574 F2d 1002 United States v. Ives
574 F.2d 1002
UNITED STATES of America, Plaintiff-Appellee,
Louis Joseph Marion Marvin IVES, Defendant-Appellant.
United States Court of Appeals,
May 10, 1978.
Mark E. Vovos (argued), Spokane, Wash., for defendant-appellant.
Robert S. Linnell, Asst. U. S. Atty. (argued), Spokane, Wash., for plaintiff-appellee.
On appeal from the United States District Court for the Eastern District of Washington.
Before ELY and CHOY, Circuit Judges, and HALL,* District Judge.
CHOY, Circuit Judge:
Louis Joseph Marion Marvin Ives appeals his conviction for murder on an Indian reservation in violation of 18 U.S.C. §§ 1111 and 1153. We reverse.
* Ives' appeal is before us for the third time. We first affirmed his conviction in United States v. Ives, 504 F.2d 935 (9th Cir. 1974) (Ives I). The Supreme Court granted certiorari, 421 U.S. 944, 95 S.Ct. 1671, 44 L.Ed.2d 97 (1975), and vacated and remanded to us for further consideration in light of Drope v. Missouri, 420 U.S. 162, 95 S.Ct. 896, 43 L.Ed.2d 103 (1975). In United States v. Ives, 547 F.2d 1100 (9th Cir. 1976) (Ives II ), cert. denied, 429 U.S. 1103, 97 S.Ct. 1130, 51 L.Ed.2d 554 (1977), this Court reinstated parts I, III and IV of its original decision, vacated part II and remanded to the district court for further proceedings pertaining to the competency issues contained in part II in light of both Drope and de Kaplany v. Enomoto, 540 F.2d 975 (9th Cir. 1976) (en banc), cert. denied, 429 U.S. 1075, 97 S.Ct. 815, 50 L.Ed.2d 793 (1977).
The district court, in an unpublished memorandum opinion dated August 2, 1977, held that at the time of trial no genuine or bona fide doubt was raised as to Ives' competency and therefore no evidentiary hearing was required. This decision, rendered by a new judge following the death of the original trial judge, was based on a review of trial records and files.
The facts relating to the issue of Ives' competency to stand trial, listed chronologically, are as follows:
March 29, 1971: Ives is indicted for first degree murder.
September 7, 1971: Following a court-ordered examination pursuant to 18 U.S.C. § 4244, Ives is found incompetent to stand trial and committed to the Federal Correction Center at Springfield, Missouri.
January 27, 1972: Following a hearing, Ives is determined to be competent.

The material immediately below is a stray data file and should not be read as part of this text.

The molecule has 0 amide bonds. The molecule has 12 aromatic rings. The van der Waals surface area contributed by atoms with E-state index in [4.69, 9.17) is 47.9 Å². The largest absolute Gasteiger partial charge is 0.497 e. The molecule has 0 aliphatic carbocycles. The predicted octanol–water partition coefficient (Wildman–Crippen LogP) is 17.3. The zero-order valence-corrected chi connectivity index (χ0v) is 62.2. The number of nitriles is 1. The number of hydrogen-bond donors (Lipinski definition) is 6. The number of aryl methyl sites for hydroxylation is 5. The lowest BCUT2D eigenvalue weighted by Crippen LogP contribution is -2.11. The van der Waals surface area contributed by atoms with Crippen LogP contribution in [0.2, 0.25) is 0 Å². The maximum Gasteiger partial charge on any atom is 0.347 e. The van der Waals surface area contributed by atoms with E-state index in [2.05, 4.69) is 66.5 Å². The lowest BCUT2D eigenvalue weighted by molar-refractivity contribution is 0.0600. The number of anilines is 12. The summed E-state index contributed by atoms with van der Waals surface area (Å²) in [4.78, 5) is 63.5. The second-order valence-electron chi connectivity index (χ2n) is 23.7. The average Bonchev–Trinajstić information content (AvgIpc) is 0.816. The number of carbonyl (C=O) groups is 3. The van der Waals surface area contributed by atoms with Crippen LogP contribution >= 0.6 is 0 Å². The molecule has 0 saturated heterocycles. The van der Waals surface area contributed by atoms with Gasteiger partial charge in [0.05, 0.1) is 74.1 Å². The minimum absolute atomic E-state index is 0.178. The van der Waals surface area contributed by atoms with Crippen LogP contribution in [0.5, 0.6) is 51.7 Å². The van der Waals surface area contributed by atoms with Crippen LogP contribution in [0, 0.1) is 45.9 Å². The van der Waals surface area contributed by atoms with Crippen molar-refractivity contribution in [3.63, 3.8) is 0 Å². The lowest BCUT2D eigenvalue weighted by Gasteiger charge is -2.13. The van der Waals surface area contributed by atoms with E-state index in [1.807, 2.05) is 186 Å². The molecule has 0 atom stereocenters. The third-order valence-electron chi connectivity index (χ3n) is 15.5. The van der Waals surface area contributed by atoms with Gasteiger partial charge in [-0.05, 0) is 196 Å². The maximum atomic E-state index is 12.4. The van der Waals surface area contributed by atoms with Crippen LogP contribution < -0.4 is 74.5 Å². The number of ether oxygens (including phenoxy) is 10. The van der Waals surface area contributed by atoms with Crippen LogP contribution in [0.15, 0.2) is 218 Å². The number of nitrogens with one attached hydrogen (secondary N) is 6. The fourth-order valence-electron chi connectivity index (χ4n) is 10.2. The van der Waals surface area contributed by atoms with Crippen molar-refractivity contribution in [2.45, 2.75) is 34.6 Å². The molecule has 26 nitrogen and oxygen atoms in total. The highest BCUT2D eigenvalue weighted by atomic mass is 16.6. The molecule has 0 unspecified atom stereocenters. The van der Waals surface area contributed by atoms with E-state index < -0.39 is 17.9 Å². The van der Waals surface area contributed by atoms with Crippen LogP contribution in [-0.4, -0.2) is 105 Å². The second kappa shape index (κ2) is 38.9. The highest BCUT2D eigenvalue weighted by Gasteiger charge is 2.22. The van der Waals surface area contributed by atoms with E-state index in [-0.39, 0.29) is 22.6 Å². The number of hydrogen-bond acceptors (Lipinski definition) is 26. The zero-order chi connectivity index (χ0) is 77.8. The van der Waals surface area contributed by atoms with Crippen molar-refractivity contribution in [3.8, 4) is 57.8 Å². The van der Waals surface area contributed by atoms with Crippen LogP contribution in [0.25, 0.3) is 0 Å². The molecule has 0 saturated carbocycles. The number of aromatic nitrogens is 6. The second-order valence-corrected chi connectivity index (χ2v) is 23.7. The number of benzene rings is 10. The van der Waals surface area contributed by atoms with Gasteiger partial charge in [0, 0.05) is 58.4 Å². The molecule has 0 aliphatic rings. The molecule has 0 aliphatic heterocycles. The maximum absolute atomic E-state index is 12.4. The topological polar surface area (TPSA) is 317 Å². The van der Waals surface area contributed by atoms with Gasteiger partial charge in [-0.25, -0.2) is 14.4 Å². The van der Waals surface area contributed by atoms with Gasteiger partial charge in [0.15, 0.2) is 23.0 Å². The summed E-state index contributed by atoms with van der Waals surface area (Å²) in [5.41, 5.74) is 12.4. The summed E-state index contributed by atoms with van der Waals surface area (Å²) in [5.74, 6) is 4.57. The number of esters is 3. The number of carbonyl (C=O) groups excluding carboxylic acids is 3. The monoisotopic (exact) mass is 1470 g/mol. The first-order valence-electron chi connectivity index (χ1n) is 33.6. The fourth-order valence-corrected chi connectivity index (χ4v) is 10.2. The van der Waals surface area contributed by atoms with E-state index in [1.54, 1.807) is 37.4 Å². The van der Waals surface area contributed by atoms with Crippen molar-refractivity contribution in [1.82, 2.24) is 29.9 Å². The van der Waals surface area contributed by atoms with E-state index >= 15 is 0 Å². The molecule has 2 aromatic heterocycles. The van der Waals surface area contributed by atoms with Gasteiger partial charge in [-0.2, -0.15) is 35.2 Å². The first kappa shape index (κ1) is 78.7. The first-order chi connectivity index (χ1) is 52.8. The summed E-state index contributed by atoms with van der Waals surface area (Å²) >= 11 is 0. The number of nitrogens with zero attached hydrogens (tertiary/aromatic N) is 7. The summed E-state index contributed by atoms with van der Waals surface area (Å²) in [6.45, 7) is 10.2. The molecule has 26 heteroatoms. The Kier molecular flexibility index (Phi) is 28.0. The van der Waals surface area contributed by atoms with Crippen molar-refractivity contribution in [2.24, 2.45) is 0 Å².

February 23, 1972: First trial begins.
March 1, 1972: Mistrial is declared; after a hearing, Ives is judged incompetent and recommitted to Springfield.
August 10, 1972: District court finds Ives competent to stand trial on prosecutor's ex parte application based on certification by Springfield psychiatric staff in June 1972.
November 6, 1972: Second jury trial begins.
November 15, 1972: Ives' counsel moves for psychiatric examination pursuant to § 4244, offering the testimony of two psychiatrists; motion is denied.
A guilty verdict was returned on November 17, 1972. We reverse for failure to permit testimony on the issue of Ives' competency during the second trial.1
Drope v. Missouri, 420 U.S. 162, 95 S.Ct. 896, 43 L.Ed.2d 103 (1975), held that the trial court is responsible for insuring that a defendant is not subjected to trial if his mental condition is such that he lacks the capacity to understand the nature and object of the proceedings against him, to consult with counsel, and to assist in the preparation of his defense. This responsibility continues throughout the trial. Thus, "(e)ven when a defendant is competent at the commencement of his trial, a trial court must always be alert to circumstances suggesting a change" in his competency. Id. at 181, 95 S.Ct. at 908. Further inquiry is required whenever there is information available to the court which raises sufficient doubt regarding a defendant's competency to stand trial. Id. Drope does not strictly delimit the kind or quantum of evidence necessitating a hearing; rather, "sufficient doubt" may be predicated on any relevant evidence, including evidence of a defendant's irrational behavior, his demeanor at trial, or medical opinion, either taken alone or considered together. Id. at 180, 95 S.Ct. 896.
In de Kaplany v. Enomoto, 540 F.2d 975, 977-85 (9th Cir. 1976) (en banc), cert. denied, 429 U.S. 1075, 97 S.Ct. 815, 50 L.Ed.2d 793 (1977), the nature of evidence which may raise "sufficient doubt" was further considered. We held that a hearing is required sua sponte whenever the trial judge doubts the defendant's competency to stand trial based on the evaluation of all available pertinent evidence. de Kaplany stressed comprehensive evaluation of all such information. Thus, a defendant's bizarre actions or statements, or counsel's statement that the defendant is incapable of cooperating in his own defense, or even psychiatric testimony need not alone raise sufficient doubt.
Both Drope and de Kaplany involved state court proceedings where the failure of the trial judge to grant a hearing in light of the available evidence was challenged as violative of the defendant's due process rights. In the present case, the question of Ives' competency to stand trial was raised by motions made pursuant to 18 U.S.C. § 4244.2
Under the decisions of this Circuit, an initial § 4244 motion gives the moving party a right to a mandatory psychiatric examination of the defendant. It is not within the discretion of the trial court to deny the examination on the ground that there is no reasonable cause to believe the defendant incompetent. Meador v. United States, 332 F.2d 935, 937-38 (9th Cir. 1964). But the trial court may in its discretion refuse to order a psychiatric examination or to hold a hearing on a subsequent § 4244 motion. United States v. Cook, 418 F.2d 321, 324 (9th Cir. 1969).